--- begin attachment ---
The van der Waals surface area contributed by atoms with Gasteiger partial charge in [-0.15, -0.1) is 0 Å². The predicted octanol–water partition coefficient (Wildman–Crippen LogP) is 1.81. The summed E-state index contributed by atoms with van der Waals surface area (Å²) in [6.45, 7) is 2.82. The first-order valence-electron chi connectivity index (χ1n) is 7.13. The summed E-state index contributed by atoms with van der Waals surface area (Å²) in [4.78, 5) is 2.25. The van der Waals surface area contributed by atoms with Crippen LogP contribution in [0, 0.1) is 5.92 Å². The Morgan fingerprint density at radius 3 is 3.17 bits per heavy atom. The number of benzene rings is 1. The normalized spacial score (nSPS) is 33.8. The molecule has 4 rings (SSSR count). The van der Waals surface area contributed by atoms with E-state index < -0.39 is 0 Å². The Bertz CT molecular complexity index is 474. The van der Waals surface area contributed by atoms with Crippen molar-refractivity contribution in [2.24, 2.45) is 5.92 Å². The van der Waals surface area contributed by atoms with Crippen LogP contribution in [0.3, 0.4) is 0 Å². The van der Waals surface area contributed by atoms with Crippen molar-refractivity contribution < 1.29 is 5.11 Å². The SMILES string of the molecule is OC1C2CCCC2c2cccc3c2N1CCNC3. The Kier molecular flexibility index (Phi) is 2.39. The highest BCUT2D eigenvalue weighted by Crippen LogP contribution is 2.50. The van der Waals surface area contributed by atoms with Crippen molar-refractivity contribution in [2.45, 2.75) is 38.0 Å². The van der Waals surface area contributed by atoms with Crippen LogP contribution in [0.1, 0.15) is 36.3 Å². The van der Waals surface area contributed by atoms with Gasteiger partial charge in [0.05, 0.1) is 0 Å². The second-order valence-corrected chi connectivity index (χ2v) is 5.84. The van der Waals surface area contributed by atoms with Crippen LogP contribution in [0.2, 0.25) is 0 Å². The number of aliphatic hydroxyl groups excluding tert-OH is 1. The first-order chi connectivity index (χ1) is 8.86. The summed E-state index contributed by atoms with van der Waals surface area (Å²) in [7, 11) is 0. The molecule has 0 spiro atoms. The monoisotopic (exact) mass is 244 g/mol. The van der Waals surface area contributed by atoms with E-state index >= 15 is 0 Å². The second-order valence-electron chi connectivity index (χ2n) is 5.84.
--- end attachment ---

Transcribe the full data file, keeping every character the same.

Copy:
The van der Waals surface area contributed by atoms with Gasteiger partial charge in [-0.15, -0.1) is 0 Å². The predicted octanol–water partition coefficient (Wildman–Crippen LogP) is 1.81. The summed E-state index contributed by atoms with van der Waals surface area (Å²) in [6.45, 7) is 2.82. The first-order valence-electron chi connectivity index (χ1n) is 7.13. The summed E-state index contributed by atoms with van der Waals surface area (Å²) in [4.78, 5) is 2.25. The van der Waals surface area contributed by atoms with Crippen LogP contribution in [0, 0.1) is 5.92 Å². The Morgan fingerprint density at radius 3 is 3.17 bits per heavy atom. The number of benzene rings is 1. The normalized spacial score (nSPS) is 33.8. The molecule has 4 rings (SSSR count). The van der Waals surface area contributed by atoms with E-state index < -0.39 is 0 Å². The Bertz CT molecular complexity index is 474. The van der Waals surface area contributed by atoms with Crippen molar-refractivity contribution in [2.24, 2.45) is 5.92 Å². The van der Waals surface area contributed by atoms with Crippen LogP contribution in [0.3, 0.4) is 0 Å². The van der Waals surface area contributed by atoms with Crippen molar-refractivity contribution < 1.29 is 5.11 Å². The SMILES string of the molecule is OC1C2CCCC2c2cccc3c2N1CCNC3. The Kier molecular flexibility index (Phi) is 2.39. The highest BCUT2D eigenvalue weighted by Crippen LogP contribution is 2.50. The van der Waals surface area contributed by atoms with Crippen molar-refractivity contribution in [2.45, 2.75) is 38.0 Å². The van der Waals surface area contributed by atoms with Crippen LogP contribution in [0.1, 0.15) is 36.3 Å². The van der Waals surface area contributed by atoms with Gasteiger partial charge in [0.05, 0.1) is 0 Å². The second-order valence-corrected chi connectivity index (χ2v) is 5.84. The van der Waals surface area contributed by atoms with Crippen LogP contribution in [0.2, 0.25) is 0 Å². The number of aliphatic hydroxyl groups excluding tert-OH is 1. The first-order chi connectivity index (χ1) is 8.86. The summed E-state index contributed by atoms with van der Waals surface area (Å²) in [7, 11) is 0. The molecule has 0 spiro atoms. The monoisotopic (exact) mass is 244 g/mol. The van der Waals surface area contributed by atoms with E-state index >= 15 is 0 Å². The second-order valence-electron chi connectivity index (χ2n) is 5.84.